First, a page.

One of the basic principles of economics is that people respond to incentives. People buy food to satisfy their hunger. They buy refreshments to quench thirst. They even pay for utilities because we are not in the dark ages and they need internet in their lives.
But not all incentives are physical or tangible. Sometimes the best reward is the knowledge that you are doing something good or that your decision helped save the world, even a little bit.
This is more applicable to customer success than most people believe.
It’s especially true in today’s market. With the Millennials taking over, their purchasing behavior is also affecting how companies need to be marketing themselves. In fact, they currently account for about $1 trillion of the US total current spending.
One of the factors that really define the Millennial market is their strong sense of social justice. According to Horizon Media’s Finger on the Pulse, more than 80% of this demographic believes that companies should not only be good but actually be willing to make a public commitment to showing people their good citizenship. In other words, corporate social responsibility is essential to this generation.
So, what does this mean for businesses? Here are some things you need to consider:
Price is not everything
While optimizing product or service prices may get your company more revenue, it’s not the only consideration for millennials. In a 2015 Nielsen Global Corporate Sustainability Report, they found that 66% of respondents around the world are willing to pay extra for sustainable products and services. This includes developing products with sustainable features like natural/organic ingredients, being environmentally friendly, and proving business commitment to good social values.
This shows that this generation is really putting a premium on social responsibility. Traditional marketing, where savings is the main message, is no longer as appealing as it was before. What the market now wants to hear is that, for a few more bucks, they are getting the product or service they want while contributing to something worthwhile at the same time.
There is a reason why TOMS sell a lot of shoes. Their strong focus on corporate responsibility by using environmentally sound products and improving lives in different parts of the world brings them massive support from the global community.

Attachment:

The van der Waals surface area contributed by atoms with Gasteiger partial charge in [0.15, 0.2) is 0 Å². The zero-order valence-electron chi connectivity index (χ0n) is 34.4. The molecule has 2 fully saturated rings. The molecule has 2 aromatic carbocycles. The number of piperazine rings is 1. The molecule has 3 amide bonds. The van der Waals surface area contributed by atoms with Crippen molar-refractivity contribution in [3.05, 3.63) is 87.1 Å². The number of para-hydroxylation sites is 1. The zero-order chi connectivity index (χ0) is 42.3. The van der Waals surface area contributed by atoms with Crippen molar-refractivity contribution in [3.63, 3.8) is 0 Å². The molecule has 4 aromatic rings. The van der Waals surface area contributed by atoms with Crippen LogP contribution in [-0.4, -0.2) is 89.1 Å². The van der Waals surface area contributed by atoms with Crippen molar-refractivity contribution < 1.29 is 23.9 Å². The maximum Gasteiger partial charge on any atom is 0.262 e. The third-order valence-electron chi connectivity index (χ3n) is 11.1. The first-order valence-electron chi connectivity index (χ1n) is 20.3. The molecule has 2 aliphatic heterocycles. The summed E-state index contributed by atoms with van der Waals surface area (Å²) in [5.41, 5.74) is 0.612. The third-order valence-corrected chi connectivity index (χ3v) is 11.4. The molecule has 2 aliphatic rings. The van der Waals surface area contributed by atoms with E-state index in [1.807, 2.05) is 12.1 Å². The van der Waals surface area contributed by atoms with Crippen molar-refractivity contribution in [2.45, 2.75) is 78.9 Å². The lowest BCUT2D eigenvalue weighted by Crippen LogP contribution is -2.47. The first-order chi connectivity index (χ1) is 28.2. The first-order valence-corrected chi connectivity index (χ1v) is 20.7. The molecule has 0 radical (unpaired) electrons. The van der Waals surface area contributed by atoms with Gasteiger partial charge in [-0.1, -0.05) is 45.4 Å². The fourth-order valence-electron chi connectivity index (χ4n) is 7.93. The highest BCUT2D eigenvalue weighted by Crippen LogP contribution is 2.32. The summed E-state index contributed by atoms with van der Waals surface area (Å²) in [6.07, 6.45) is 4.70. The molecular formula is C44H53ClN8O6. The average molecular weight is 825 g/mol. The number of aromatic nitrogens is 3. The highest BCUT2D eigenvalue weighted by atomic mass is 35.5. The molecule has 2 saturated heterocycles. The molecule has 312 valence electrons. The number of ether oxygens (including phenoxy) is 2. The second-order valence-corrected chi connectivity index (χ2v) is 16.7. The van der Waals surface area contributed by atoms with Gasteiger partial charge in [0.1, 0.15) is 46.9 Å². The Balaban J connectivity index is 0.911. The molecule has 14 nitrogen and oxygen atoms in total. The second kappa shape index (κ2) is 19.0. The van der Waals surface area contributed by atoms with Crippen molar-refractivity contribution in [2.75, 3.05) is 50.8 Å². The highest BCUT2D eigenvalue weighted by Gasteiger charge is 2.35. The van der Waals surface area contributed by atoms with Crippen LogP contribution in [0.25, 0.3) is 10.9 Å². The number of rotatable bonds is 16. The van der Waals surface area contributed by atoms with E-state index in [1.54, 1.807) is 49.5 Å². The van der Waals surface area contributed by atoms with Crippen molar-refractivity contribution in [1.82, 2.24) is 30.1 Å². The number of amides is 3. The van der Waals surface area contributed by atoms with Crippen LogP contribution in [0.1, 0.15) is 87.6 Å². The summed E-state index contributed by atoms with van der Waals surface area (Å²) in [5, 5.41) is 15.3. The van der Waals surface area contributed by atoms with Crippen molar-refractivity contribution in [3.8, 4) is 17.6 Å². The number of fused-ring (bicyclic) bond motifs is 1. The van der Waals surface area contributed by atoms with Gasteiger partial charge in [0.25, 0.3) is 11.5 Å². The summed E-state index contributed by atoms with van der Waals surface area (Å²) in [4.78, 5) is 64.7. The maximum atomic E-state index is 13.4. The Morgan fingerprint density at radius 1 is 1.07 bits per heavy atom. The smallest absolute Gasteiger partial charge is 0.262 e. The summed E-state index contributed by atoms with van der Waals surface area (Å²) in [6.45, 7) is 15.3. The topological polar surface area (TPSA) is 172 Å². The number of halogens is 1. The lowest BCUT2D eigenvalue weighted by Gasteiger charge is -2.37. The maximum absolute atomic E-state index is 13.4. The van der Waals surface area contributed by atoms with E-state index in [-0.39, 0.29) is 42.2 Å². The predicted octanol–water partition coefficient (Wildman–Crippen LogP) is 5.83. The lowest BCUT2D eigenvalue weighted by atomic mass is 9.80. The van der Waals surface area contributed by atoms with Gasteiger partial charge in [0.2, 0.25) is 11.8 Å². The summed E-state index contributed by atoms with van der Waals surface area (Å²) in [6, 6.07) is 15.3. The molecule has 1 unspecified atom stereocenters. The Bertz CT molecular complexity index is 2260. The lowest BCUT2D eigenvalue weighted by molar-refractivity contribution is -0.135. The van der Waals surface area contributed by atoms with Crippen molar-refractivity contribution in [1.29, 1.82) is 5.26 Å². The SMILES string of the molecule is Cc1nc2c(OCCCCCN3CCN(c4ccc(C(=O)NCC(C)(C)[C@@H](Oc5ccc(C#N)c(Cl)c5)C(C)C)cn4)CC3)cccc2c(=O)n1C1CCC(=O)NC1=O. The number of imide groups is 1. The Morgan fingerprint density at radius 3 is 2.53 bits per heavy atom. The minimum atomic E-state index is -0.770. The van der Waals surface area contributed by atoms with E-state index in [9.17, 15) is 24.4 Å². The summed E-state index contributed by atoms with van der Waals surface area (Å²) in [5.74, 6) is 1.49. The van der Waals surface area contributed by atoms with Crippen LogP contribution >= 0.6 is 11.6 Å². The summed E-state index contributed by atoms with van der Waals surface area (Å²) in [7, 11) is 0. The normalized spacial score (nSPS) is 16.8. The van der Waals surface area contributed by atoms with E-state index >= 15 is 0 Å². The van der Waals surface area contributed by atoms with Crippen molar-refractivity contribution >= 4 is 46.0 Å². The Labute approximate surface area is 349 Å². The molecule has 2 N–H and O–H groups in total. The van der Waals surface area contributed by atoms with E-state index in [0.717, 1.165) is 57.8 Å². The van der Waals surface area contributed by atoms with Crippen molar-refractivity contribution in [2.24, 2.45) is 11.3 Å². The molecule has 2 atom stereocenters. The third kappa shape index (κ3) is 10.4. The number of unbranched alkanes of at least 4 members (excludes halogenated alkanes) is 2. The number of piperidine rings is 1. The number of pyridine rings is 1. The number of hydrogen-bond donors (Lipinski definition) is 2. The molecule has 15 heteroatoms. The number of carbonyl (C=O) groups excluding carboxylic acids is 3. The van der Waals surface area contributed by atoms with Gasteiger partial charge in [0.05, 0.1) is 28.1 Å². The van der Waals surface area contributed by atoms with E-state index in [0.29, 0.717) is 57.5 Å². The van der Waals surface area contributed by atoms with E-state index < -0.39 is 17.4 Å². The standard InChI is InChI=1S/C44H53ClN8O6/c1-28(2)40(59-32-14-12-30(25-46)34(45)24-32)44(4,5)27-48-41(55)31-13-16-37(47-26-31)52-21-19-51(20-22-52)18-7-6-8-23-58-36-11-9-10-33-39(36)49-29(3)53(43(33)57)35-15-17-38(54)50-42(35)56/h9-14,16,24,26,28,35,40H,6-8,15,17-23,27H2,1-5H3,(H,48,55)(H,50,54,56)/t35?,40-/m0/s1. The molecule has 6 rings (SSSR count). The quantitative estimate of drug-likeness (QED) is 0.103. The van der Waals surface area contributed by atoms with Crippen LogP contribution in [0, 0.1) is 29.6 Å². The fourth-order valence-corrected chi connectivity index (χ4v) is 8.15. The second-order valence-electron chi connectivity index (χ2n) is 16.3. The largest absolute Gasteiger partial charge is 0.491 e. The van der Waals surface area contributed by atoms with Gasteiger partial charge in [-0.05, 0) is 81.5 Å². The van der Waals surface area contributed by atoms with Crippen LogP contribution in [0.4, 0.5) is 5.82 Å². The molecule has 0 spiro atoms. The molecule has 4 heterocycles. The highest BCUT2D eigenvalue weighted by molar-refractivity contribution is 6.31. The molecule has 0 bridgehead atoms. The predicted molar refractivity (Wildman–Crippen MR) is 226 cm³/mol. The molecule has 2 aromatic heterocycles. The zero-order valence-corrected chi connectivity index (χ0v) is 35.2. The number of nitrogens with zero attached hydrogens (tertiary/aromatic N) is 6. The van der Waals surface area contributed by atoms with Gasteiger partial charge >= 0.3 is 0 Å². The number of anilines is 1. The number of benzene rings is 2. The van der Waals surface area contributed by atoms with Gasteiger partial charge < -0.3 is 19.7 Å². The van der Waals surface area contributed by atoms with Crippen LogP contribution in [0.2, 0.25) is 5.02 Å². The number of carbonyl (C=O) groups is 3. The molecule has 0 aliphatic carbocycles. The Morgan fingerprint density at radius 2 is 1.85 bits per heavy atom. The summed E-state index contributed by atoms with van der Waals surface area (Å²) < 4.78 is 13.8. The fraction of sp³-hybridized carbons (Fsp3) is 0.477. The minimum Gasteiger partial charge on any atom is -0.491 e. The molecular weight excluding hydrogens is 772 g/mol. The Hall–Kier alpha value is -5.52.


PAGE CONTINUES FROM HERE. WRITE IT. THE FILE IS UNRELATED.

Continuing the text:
Their business model is a good example of social entrepreneurship, which aims to effect social change through the use of sustainable business techniques. It involves investing in and organizing businesses that directly address social issues in creative and innovative ways.
This business paradigm is not really new. In fact, we recognized its appeal as far back in 2012 and discussed it in more detail in the blog post “Social Entrepreneurship: Why You Should Make It Your Business.” But a preference for this approach has only gained traction in the last few years.
Faking it won’t help
Some company executives’ first reaction to the Millennials’ emphasis on social responsibility would be to fake it. That is not advisable because the Millennial generation is inherently cynical when it comes to dealing with businesses. Besides, faking it would only bring more negative press once the truth is discovered.
No brands will be mentioned, but there were many companies who have been caught lying about the environment-friendliness of their products or service in the past—and the brand suffered for it.
That is the opposite of businesses that deliver true environment-friendly products and services. In fact, that is the reason why a lot of cloud-hosted services are doing well. Aside from requiring little to no capital investment, using solutions like cloud-based telephony allow a new breed of executives and entrepreneurs to adopt hardware-light, paperless operations that let them reduce their waste contribution.
Cloud services are inherently more environment-friendly without having to advertise it, and that is why Millennials support them.
It’s about true sustainable social responsibility
As I said, faking it would not help—but neither will half-hearted attempts at social responsibility.
Making a few donations to a few charities and paying lip service would not cut it. It’s not just about doing occasional charity work either. Millennials care about sustainability. They are not interested in short-term good deeds. They prefer campaigns that aim to make the world better not only in the present but (more importantly) in the future.
Instead of making token donations, look into social entrepreneurship. Alternatively, consider creating a more concrete social responsibility campaign that can:
- help more people in the long term or
- turn business operations into a more environment-friendly operation
While true corporate social responsibility campaigns can be costly, it does pay off. It will be like hitting two birds with one stone: your business becomes more attractive to the dominant Millennial market, while also contributing to a better world.
You don’t have to be a ruthless businessman to succeed. In today’s market, it pays to be the good guy.
Do you agree that Millennials care about social responsibility and sustainability (or are they just some idealistic spoiled brats)?
Share your thoughts, positive or negative, in the comments below!